During other times, the conspiracy arranged transportation of cocaine or money by means such as chartered private flights and vehicles including tractor trailers. Individuals indicted thus far involve many different roles within the conspiracy. Some conspirators are suppliers, couriers or recipient drug dealer/distributors. Other conspirators played a variety of roles such as: shipping or receiving packages; arranging for couriers, flights and flight payments; money launderers; and those who circumvented security procedures at airports.
The drug activities of supplier Damon Collins generated millions of dollars in cash. A conspiracy existed to launder those funds and resulted in several of the co-defendants structuring drug funds supplied by Collins by involving individual amounts under $10,000 to avoid the transaction reporting requirements under federal and state law, as well as concealing and disguising Collins’ drug money by actions that make it appear that they belong to others. These disguised amounts were used to pay for vehicles, home improvements, mortgage payments, apartment rentals, hotel payments, airline tickets, credit card payment, child support payments and tax payments for Collins.
Ms. Alcorn is the mother of Damon Collins, one of the cocaine sources for this large-scale cocaine distribution network. Collins was a fugitive for a period of 20 months after he was indicted in this district. During his association with the cocaine conspiracy, Collins was able to launder in excess of two million dollars in drug proceeds. The defendant assisted Mr. Collins with this laundering activity by structuring currency deposits, permitting herself to be used as a nominee in financial transactions, paying for his mortgage personally in cash and making payments for him on matters such as: his pool, credit card, and vehicles (Land Rover, Jaguar, Lexus, Mercedes Benz and others). The other alleged launderers of Collins’ money include Jared Weinberg, Howard Weinberg, Bridgette Morgan, Cindy Haughton, Alexandria Brown and Tosha Asker. Each of the co-defendants has pleaded guilty, except Howard Weinberg who is scheduled to plead guilty on May 20, 2014 at 1:15pm. The parties agree that Ms. Alcorn personally laundered $400,000 in drug funds for her son.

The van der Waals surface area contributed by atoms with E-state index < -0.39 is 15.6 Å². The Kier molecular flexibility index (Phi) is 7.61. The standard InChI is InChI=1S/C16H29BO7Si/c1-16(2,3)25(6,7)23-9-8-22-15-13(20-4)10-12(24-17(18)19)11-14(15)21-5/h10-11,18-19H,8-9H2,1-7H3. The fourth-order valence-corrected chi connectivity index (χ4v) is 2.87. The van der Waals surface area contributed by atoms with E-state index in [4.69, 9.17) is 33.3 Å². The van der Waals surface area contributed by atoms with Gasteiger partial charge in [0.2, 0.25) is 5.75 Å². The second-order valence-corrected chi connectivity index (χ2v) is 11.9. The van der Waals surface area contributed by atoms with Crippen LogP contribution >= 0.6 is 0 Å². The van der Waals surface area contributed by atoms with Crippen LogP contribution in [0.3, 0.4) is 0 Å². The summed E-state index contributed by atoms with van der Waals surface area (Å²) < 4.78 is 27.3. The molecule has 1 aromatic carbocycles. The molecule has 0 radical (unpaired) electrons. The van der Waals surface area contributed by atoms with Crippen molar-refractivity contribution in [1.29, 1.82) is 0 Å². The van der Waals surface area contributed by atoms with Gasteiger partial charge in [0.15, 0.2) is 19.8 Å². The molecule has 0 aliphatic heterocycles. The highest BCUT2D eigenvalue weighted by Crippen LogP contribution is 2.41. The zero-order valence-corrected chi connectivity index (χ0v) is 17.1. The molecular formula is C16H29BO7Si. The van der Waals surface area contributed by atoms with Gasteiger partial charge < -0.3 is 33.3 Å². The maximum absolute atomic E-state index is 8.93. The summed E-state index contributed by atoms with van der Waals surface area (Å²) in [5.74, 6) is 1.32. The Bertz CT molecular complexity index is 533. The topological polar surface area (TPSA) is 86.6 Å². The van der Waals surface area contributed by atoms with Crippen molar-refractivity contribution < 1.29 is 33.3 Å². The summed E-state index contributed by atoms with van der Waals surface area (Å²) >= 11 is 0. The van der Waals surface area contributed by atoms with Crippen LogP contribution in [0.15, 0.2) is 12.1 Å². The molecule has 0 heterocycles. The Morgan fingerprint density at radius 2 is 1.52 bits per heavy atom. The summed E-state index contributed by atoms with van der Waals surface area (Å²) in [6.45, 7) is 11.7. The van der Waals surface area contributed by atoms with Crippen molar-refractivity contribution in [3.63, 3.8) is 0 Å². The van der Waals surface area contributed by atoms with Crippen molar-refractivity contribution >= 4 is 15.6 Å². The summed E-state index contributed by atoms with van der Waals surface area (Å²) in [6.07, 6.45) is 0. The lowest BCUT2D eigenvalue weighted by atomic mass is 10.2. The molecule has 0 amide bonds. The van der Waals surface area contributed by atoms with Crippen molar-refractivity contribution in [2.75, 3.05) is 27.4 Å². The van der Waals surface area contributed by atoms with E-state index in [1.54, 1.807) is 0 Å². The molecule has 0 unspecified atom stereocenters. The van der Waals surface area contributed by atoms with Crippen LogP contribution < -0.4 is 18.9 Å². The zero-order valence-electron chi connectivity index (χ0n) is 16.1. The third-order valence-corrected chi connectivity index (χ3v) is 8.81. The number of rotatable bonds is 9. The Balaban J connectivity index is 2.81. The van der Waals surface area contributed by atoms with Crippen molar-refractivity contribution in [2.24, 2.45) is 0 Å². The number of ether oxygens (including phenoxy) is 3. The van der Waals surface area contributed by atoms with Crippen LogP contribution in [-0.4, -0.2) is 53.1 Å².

Judge Cercone scheduled sentencing for Sept. 11, 2014 at 10:30 a.m. The law provides for a total sentence of 20 years in prison, a fine of $500,000, or both. Under the Federal Sentencing Guidelines, the actual sentence imposed is based upon the seriousness of the offense and the prior criminal history, if any, of the defendant.
Assistant United States Attorneys Ross E. Lenhardt, Michael L. Ivory and Gregory J. Nescott are prosecuting this case on behalf of the government.